The Facilitation Committee has approved draft amendments to the FAL Convention that make mandatory the use of a maritime single window (MSW) system in ports
The revised Facilitation Convention will also require governments to allow ships and ports to remain fully operational during an international public health emergency
The public authorities are also required to designate port workers and ships’ crew as key workers, regardless of their nationality or the flag of their ship
Governments are now required to encourage public authorities to assess the risks of corruption and address them by developing and implementing preventive measures
The International Maritime Organization (IMO) has taken further steps toward making it mandatory for state authorities to establish and use a maritime single window (MSW) system for ship clearance at ports.
This as the IMO’s Facilitation Committee 45 (FAL 45) approved early this month draft amendments to the annex of the Convention on Facilitation of International Maritime Traffic (FAL Convention) that, among others, update the provisions of the convention on mandatory electronic data exchange in ports for ship clearance.
The newly approved amendments will make it mandatory for public authorities to establish, maintain and use single window systems for the electronic exchange of information required on the arrival, stay and departure of ships in ports.
In addition, public authorities will have to combine or coordinate the electronic transmission of the data so as to ensure that information is submitted or provided only once and re-used to the maximum extent possible.
The amendments will now be circulated with a view to adoption at FAL 46 (to be held next year).
During the session, the Committee approved revised guidelines for setting up an MSW, and agreed to create a new Global Integrated Shipping Information System (GISIS) module to share information on maritime single windows implemented by member states.
The FAL Convention has for its main objectives to prevent unnecessary delays in maritime traffic, aid cooperation between governments, and secure the highest practicable degree of uniformity in formalities and other procedures.
Further on digitalization, the Committee approved a new version of the IMO Compendium on Facilitation and Electronic Business (the IMO Compendium). The new version includes a new IMO data set on reporting of stowaways, additional data elements linked to port services timestamps to support the just-in-time approach and an IMO data set on acknowledgement receipts. The revised Compendium is now available from the IMO website.
By harmonizing the definitions and formats of the data elements required during a port call and by standardizing electronic messages, the IMO Compendium facilitates the exchange of information ship to shore and the interoperability of single windows, reducing the administrative burden for ships linked to formalities in ports.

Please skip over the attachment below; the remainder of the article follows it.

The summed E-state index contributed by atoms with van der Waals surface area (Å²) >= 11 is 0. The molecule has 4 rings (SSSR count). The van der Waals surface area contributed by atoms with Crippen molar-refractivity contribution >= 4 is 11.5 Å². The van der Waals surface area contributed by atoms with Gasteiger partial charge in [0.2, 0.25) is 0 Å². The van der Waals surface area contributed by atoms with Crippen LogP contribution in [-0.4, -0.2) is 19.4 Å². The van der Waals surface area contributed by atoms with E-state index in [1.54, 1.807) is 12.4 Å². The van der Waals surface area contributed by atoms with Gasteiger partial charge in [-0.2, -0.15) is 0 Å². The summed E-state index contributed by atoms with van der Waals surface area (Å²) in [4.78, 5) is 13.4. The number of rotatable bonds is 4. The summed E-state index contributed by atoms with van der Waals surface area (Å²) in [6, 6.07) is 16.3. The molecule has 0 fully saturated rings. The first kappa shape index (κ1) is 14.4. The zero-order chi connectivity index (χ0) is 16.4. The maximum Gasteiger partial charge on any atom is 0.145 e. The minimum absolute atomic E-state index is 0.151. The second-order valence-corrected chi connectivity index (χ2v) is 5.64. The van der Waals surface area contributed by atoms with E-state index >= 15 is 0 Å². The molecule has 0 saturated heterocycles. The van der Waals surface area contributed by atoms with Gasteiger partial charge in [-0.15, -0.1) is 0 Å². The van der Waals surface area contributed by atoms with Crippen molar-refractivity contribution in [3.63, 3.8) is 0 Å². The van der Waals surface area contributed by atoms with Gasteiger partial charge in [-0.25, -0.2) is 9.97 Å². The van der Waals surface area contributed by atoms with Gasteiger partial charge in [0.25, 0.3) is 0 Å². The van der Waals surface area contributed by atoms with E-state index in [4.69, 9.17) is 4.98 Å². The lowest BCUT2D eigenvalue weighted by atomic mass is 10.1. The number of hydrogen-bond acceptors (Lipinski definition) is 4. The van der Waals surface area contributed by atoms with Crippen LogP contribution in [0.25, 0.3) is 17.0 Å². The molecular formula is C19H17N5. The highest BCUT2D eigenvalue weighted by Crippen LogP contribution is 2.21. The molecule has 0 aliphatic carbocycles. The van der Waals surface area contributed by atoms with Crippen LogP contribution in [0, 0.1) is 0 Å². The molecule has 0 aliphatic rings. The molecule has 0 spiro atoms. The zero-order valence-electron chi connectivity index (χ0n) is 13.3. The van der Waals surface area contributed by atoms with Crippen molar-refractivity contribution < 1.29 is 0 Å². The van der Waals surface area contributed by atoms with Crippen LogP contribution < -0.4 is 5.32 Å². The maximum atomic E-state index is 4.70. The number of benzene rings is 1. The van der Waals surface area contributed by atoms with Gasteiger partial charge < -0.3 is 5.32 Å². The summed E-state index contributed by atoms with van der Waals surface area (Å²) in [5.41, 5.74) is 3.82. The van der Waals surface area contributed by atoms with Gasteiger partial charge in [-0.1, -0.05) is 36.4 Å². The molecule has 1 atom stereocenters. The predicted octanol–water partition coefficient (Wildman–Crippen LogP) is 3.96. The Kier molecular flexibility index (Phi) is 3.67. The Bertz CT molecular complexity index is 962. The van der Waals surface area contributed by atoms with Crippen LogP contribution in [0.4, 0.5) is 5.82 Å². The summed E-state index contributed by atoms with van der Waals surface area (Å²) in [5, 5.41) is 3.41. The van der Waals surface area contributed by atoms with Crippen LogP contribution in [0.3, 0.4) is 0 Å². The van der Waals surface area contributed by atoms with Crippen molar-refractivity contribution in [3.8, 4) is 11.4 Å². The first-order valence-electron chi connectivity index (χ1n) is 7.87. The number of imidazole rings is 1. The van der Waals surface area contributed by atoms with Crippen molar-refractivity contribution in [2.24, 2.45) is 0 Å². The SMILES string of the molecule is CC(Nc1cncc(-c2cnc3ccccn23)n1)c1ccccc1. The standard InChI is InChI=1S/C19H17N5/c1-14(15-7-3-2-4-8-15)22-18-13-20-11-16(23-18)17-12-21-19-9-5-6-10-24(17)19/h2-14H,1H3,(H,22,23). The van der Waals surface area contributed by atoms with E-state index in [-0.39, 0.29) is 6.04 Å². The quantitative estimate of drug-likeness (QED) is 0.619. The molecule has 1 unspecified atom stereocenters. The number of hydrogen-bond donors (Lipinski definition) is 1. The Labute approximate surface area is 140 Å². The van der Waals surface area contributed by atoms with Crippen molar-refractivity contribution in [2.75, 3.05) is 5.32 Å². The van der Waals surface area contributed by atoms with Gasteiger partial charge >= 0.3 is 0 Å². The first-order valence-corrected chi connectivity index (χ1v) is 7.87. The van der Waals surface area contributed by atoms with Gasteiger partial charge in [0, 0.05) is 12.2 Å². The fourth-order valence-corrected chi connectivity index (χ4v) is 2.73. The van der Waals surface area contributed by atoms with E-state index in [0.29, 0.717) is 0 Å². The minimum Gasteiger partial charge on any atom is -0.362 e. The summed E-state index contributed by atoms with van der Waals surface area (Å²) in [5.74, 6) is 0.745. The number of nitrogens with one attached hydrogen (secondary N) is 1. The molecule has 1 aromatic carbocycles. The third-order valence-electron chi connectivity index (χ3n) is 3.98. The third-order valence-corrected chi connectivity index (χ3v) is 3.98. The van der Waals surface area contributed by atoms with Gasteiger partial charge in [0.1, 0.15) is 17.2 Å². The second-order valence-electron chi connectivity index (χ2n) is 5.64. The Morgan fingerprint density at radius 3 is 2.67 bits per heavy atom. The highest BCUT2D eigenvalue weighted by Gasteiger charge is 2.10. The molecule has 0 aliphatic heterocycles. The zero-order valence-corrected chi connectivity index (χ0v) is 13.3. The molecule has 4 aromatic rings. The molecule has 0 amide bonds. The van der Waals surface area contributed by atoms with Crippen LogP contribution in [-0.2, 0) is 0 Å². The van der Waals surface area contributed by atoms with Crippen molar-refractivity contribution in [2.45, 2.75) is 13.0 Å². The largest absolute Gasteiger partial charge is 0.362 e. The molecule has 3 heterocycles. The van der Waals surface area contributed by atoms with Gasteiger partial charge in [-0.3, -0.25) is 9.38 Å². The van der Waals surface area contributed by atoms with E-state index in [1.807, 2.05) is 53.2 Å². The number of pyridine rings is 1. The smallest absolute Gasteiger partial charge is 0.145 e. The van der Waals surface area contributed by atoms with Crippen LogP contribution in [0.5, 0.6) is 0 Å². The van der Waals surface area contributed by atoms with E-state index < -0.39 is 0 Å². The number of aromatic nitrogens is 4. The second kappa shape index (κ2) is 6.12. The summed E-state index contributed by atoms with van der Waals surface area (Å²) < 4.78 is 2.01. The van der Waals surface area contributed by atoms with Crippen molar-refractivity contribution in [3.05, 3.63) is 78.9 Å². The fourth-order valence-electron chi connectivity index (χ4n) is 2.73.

Lessons learned from the pandemic
Moreover, the updated annex to the FAL Convention includes provisions derived from lessons learned during the course of the COVID-19 pandemic.
In a new section addressing a public health emergency of international concern (PHEIC), the revised Facilitation Convention will require contracting governments and their relevant public authorities to allow ships and ports to remain fully operational during a PHEIC, “in order to maintain complete functionality of global supply chains to the greatest extent possible,” IMO said.
The public authorities are also required to designate port workers and ships’ crew as key workers (or equivalent), regardless of their nationality or the flag of their ship, when in their territory.
The update contains a number of recommendations for contracting governments about best practice to support unhindered transport of maritime cargo and support for global supply chains. In addition to advising national authorities against introducing obstacles to crew movement for repatriation, crew changes and travel, the updated annex also encourages dissemination of information about public health matters and expected protection measures by ship operators.
Addressing corruption issues
The updated text of the Convention takes a systemic approach to addressing the issue of corruption associated with the ship-shore interface in ports. Contracting governments are now required to encourage public authorities to assess the risks of corruption and address them by developing and implementing preventive measures to strengthen integrity, transparency and accountability.
Public authorities are also required to coordinate efforts to detect, investigate and sanction corruption related to ships’ calls in the port, including through national and international cooperation.
The Committee also discussed setting up a new GISIS module to report cases of alleged maritime corruption.